You’re running your own business or freelance career. You know what you’re doing, you just want more clients, or sales. It’s time to starting thinking about PR. But what is it, and how will it help you grow your business?
When I was in my early 20s, I had this boyfriend who worked in PR. Most evenings, he’d come back from work with various men’s products to try. He’d then go into the office and think about how to persuade people to buy this product.
So I thought: ok, PR is about creating stories around products to try and sell them. This boyfriend didn’t like his job, so didn’t really want to talk about it. Therefore, I wasn’t able to glean much more about the world of PR during our time together.
A few years later, I trained as a journalist. I studied for a Masters in print and online journalism and interned at the Independent, the Times, ITN and various local papers. I then moved to Somerset and worked on the Western Gazette.
As an intern, I’d often be asked to check the generic email address and tonnes of press releases would flow in. It was rare that one turned into a news story because 1. I couldn’t find an interesting angle and 2. they were boring.
I later started freelancing for the Guardian, Telegraph, Grazia, Stylist, Red and more. Alongside this, I was editing parenting platform The Early Hour. The journalism gave me insight into how to pitch article ideas to editors, the editing meant I received a lot of press releases.
Again, I was amazed by how boring these press releases were. There would be SUBJECT LINES WRITTEN IN CAPITALS or littered with emojis to try and get my attention. If I didn’t respond, they’d start to hound me. But there was still no story, so I’d press delete – again, and again.
In order to raise the profile of The Early Hour, I started thinking about how I could get editors to commission me to write articles about it. I wanted more readers, click-throughs (good for SEO) and to raise my profile. And so I started looking into doing my own PR.
I discovered various tricks for finding out about the stories editors are looking to commission. I was featured in the Sunday Times, talking about parenting (and The Early Hour). I wrote an article for the Guardian about my journey to setting up a parenting platform. And it went on from there.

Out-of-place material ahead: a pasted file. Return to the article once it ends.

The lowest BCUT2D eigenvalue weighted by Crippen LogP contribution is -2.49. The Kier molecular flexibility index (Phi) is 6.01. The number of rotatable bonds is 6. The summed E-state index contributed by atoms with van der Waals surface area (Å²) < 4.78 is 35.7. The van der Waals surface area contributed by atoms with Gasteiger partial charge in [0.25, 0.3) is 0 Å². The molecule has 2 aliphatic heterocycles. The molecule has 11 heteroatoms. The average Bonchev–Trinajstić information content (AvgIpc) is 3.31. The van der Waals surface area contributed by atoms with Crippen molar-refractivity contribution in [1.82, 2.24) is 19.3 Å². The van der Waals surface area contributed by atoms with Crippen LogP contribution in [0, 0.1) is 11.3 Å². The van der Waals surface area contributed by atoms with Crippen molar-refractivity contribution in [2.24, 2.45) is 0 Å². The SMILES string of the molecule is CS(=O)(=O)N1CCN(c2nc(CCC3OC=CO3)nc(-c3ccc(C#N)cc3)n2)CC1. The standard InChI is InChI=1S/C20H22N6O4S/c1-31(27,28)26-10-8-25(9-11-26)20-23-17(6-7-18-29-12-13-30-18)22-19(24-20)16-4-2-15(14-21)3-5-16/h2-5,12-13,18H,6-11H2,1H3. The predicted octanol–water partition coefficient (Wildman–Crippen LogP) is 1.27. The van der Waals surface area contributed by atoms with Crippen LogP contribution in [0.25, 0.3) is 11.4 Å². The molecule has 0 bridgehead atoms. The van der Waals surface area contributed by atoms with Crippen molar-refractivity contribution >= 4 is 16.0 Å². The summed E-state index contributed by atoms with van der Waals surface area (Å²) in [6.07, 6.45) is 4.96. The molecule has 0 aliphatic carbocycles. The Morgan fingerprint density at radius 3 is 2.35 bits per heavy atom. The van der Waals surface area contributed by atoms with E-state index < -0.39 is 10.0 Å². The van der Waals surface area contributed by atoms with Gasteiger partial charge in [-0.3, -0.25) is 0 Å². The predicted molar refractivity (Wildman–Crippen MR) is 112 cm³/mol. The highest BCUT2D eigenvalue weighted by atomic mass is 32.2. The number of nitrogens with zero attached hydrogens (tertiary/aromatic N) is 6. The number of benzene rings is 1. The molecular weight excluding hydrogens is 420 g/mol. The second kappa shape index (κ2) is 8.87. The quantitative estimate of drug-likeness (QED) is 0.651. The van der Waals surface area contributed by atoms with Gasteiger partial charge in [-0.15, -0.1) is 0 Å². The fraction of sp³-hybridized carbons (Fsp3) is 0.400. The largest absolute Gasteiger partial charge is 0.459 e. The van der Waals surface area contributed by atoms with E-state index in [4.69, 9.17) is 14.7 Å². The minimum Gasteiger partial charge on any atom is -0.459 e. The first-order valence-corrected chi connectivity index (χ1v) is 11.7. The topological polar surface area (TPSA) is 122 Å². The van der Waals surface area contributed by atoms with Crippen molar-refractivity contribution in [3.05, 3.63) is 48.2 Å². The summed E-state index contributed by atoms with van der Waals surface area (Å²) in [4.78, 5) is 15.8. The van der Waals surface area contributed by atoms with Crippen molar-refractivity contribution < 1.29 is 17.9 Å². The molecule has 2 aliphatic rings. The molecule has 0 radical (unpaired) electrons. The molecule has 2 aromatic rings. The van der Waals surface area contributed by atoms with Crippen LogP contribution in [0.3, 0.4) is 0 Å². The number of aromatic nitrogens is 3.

Soon, my online profile was growing and people were coming to me asking me to write for them. This led to more readers on my website, which meant I could charge more for sponsored content. Eventually, it led to a book deal.
I started to see that PR wasn’t just about selling a product, it was about developing a story and a profile. It was about getting people talking about and buying into your brand without feeling hounded by crap press releases or ad campaigns.
Of course, when you have a good story and a growing online community, you have a ready-made pool of people to gently sell to. It needs to be that way round: give first, ask second.
And so when I realised that I could teach people everything I’d learned about PR – from a journalist and editor’s perspective – I went to my community. I told them what I was doing and my first online course sold out in two days. The second one was similar.
In just three months, I’ve sold 97 spaces on my courses.
So if you’re looking for more clients or sales (of your service/product), you might want to start thinking about PR. You could pay for an agency – thousands; with no guaranteed results – or you could learn to do it yourself.
- Writing your ‘story’ – working out what it is, refining it.
- Pitching it out – knowing who to pitch it to, how, when.
- Developing relationships with journalists and editors.
- Growing your online profile so that more opportunities come to you.
- Becoming an expert in your field (in the eyes of the media)
If you’d like to learn all this – and more – you might like my self-paced online PR course. The women who’ve completed this course are being commissioned to write for major magazines and newspapers and being featured on blogs and podcasts. You could be too.